Studies have suggested that just one rogue protein (in this case, a protein that is misfolded or shaped the wrong way) can act as a seed, leading to the misfolding of nearby proteins. According to an NIH-funded study, various forms of these seeds — originating from the same protein — may lead to different patterns of misfolding that result in neurological disorders with unique sets of symptoms.
"This study has important implications for Parkinson's disease and other neurodegenerative disorders," said National Institute of Neurological Disorders and Stroke (NINDS) Director Story Landis, Ph.D. "We know that among patients with Parkinson's disease, there are variations in the way that the disorder affects the brains. This exciting new research provides a potential explanation for why those differences occur."
An example of such a protein is alpha-synuclein, which can accumulate in brain cells, causing synucleinopathies, multiple system atrophy, Parkinson's disease, Parkinson's disease with dementia (PDD), and dementia with Lewy bodies (DLB). In addition, misfolded proteins other than alpha-synuclein sometimes aggregate, or accumulate, in the same brains. For example, tau protein collects into aggregates called tangles, which are the hallmark of Alzheimer's disease and are often found in PDD and DLB brains. Findings from this study raise the possibility that different structural shapes, or strains, of alpha-synuclein may contribute to the co-occurrence of synuclein and tau accumulations in PDD or DLB.
In the new study, published in Cell
, Jing L. Guo, Ph.D., and her colleagues from the University of Pennsylvania Perelman School of Medicine, Philadelphia, wanted to see if different preparations of synthetic alpha-synuclein fibrils would behave differently in neurons that were in a petri dish as well as in mouse brains. They discovered two strains of alpha-synuclein with distinct seeding activity in neurons: while one strain (strain A) resulted in accumulation of alpha-synuclein alone, the other strain (strain B) resulted in accumulations of both alpha-synuclein and tau.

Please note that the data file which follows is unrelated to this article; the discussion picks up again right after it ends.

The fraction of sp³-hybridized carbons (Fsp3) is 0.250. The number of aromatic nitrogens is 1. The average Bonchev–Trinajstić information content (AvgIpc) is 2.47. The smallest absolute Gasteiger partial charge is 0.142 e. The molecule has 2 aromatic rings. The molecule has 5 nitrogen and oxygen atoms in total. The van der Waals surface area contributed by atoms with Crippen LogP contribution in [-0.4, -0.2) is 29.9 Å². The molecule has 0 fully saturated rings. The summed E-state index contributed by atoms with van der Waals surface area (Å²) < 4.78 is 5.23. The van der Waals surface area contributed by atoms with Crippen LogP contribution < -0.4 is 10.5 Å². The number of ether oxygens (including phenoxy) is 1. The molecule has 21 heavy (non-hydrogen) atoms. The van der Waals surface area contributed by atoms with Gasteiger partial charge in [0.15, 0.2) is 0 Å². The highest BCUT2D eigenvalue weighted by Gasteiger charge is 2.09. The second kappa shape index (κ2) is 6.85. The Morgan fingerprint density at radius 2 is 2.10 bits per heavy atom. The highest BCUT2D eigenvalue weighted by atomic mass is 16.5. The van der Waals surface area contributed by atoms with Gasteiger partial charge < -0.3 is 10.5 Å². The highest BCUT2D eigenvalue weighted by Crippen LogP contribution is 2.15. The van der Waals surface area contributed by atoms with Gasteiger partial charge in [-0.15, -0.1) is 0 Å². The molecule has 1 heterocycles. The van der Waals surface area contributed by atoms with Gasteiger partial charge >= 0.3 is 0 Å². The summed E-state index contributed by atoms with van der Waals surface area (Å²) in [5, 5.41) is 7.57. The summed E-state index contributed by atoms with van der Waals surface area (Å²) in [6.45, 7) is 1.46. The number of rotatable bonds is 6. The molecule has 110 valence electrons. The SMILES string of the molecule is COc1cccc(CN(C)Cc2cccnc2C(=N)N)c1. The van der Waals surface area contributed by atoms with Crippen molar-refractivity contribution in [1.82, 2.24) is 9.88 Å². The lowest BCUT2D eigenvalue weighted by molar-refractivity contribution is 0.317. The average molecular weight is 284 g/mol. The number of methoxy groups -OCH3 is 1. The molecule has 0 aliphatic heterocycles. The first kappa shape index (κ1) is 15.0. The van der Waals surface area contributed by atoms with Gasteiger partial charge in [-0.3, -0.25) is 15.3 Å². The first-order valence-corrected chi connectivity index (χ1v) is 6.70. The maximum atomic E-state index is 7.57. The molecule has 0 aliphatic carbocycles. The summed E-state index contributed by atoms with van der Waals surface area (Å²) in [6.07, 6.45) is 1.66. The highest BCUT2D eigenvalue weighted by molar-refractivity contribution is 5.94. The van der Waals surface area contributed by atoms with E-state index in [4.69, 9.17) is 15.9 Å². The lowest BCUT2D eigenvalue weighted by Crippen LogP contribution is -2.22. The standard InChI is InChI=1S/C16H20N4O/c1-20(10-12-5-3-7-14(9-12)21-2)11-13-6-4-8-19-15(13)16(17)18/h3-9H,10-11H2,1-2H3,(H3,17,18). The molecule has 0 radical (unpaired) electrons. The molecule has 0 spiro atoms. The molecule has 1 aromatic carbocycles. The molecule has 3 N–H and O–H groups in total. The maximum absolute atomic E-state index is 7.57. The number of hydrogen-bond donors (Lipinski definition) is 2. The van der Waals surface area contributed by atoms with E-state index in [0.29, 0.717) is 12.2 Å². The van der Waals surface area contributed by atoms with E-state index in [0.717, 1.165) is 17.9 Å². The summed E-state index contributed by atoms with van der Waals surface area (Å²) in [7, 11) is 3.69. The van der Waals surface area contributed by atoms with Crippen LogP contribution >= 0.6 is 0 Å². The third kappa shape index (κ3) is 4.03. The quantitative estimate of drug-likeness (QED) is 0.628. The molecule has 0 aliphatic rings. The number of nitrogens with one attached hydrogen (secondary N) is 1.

The researchers also injected strain A or strain B into the brains of mice engineered to make large amounts of human tau, and then monitored the formation of alpha-synuclein and tau aggregates at various time points. Mice that received injections of synuclein strain B showed more accumulation of tau — earlier and across more brain regions — compared to mice that received strain A.
The researchers also examined the brains of five patients who had PDD, some of whom also had Alzheimer's. In this small sample, there was evidence of two different structural forms of alpha-synuclein, one in PDD brains and a distinctly different one in PDD/Alzheimer's brains, supporting the existence of disease-specific strains of the protein in human diseases.
"We are just starting to do work with human tissues," said Virginia M.Y. Lee, Ph.D., senior author of the study. "We are planning to look at the brains of patients who had Parkinson's disease, PDD, or DLB to see if there are differences in the distribution of alpha-synuclein strains."
Although the two strains used in this study were created in test tubes, the authors noted that in human brains, where the environment is much more complicated, the chances of forming additional disease-related alpha-synuclein strains may be greater.
"These different strains not only can convert normal alpha-synuclein into pathological alpha-synuclein within one cell, they also can morph into new strains as they pass from cell to cell, acquiring the ability to serve as a template to damage both normal alpha-synuclein and other proteins," said Dr. Lee. "So certain strains, but not all strains, can act as templates to influence the development of other pathologies, such as tau tangles."
She commented, "We are just beginning to understand some of these strains and there may be many others. We hope to find a way to identify strains that are relevant to human disease."